S. Khampa and M. Wanapat
  Four, lactation dairy cows were randomly assigned according to a 2 x 2 Factorial arrangement in a 4 x 4 Latin square design to study supplementation of urea level (U) at 2 and 4 % and malate (M) at 10 and 20 g/hd/d in concentrate. The treatments were as follows U2M10, U2M20, U4M10 and U4M20, respectively. The cows were offered the treatment concentrate at a ratio to milk yield at 1:2.5 and urea-treated rice straw was fed ad libitum. The results have revealed that rumen fermentation and blood metabolites were similar for all treatments. The populations of protozoa and fungal zoospores were significantly different as affected by urea level and malate. In addition, the viable bacteria were similar for amylolytic and proteolytic bacteria. Cellulolytic bacteria were significantly affected by level of malate especially Selenomonas ruminantium and Megasphaera elsdenii while Butyrivibrio fibrisolvens was significantly affected by level of urea supplementation. Yield of milk was greatest in cows fed cassava-based diets with M20U2, but were lowest when receiving M10U4 in diets. In addition, production of 3.5%FCM exhibited similar results for all treatments. In conclusion, the combined use of concentrate containing high level of cassava chip at 75% DM with urea at 4% in concentrate and malate at 20 g/hd/d with UTS as a roughage could improved rumen ecology and microbial protein synthesis efficiency in lactating dairy cows.
  M. Wanapat , C. Promkot and S. Khampa
  Three crossbred Holstein-Friesian dairy cows in mid-late lactation were randomly allocated to three ratio of cassava hay (CH) and soybean meal (SBM) (CH:SBM) in concentrate supplement treatments(0:100, 60:40, 100:0) according to a 3 x 3 Latin square design. Concentrate mixture containing 16 %CP was given to animals at two equal parts (2 % of body weight per day) while urea-treated rice straw (5 %urea) (UTRS) was given on ad libitum. The experiment revealed that increasing CH:SBM ratio in concentrate had no effect on dry matter intake and digestibility while reduced concentrations of ruminal ammonia nitrogen (NH3-N) and blood urea nitrogen (BUN) were reduced. Milk yield across treatments were similar (8.0-8.5 kg/hd/d) while fat contents of milk tended to linearly increase as ratio of CH to SBM in concentrate increased. Moreover, increasing levels of CH to SBM ratio in concentrate linearly increased income over feed thus resulted in more milk income return. Conclusions can be made that CH should be recommended used as a protein source replacement a soybean meal in concentrate for a sustainable dairy production in the tropics.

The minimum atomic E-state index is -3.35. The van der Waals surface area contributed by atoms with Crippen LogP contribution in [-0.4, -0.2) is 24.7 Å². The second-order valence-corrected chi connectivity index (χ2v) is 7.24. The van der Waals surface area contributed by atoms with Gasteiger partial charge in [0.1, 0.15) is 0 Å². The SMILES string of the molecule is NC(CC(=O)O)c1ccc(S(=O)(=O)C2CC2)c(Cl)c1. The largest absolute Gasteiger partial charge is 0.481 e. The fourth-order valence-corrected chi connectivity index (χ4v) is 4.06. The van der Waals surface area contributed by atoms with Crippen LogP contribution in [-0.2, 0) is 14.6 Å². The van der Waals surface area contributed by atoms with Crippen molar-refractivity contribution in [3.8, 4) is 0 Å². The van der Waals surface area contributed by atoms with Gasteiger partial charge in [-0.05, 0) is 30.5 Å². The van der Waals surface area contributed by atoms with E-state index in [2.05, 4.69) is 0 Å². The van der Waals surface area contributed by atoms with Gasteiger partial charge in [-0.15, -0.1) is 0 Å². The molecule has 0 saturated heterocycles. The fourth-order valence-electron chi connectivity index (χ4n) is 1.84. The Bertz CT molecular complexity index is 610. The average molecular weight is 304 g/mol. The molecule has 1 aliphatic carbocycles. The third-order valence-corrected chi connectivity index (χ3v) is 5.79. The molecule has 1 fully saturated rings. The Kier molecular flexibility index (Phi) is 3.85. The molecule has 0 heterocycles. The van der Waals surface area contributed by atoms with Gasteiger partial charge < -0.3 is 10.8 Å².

M. Wanapat , A. Petlum , N. Wongnen , S. Matarat , S. Khampa and P. Rowlinson
  Crop-Animal Systems Research Network of Thailand (CASREN-Thailand) has been surveyed for general information on livestock-crops farming systems to find out the main problems encountered by smallholder farmers and to implement appropriate technologies to farmers in order to improve farm productivity. Using a farmer participatory approach, recommended technologies such as on-farm feed production and feeding strategies have been offered to farmers. Improving on-farm grass yield by using high production grass varieties such as Purple Guinea grass could increase both quantity and quality of roughage for animals. Cassava/legumes intercropping could provide protein sources for both animal and human (food-feed system), however, the role of legumes in improving soil fertility should be also considered. In addition, supplementation with cassava hay produced on-farm could improve animal productivity particularly milk quality such as milk fat. Moreover, production and utilization of home-made concentrate using local feed resources was key to decrease the cost of production. The overall activities under CASREN-Thailand are fulfilled by improving crop-livestock production systems in rainfed areas.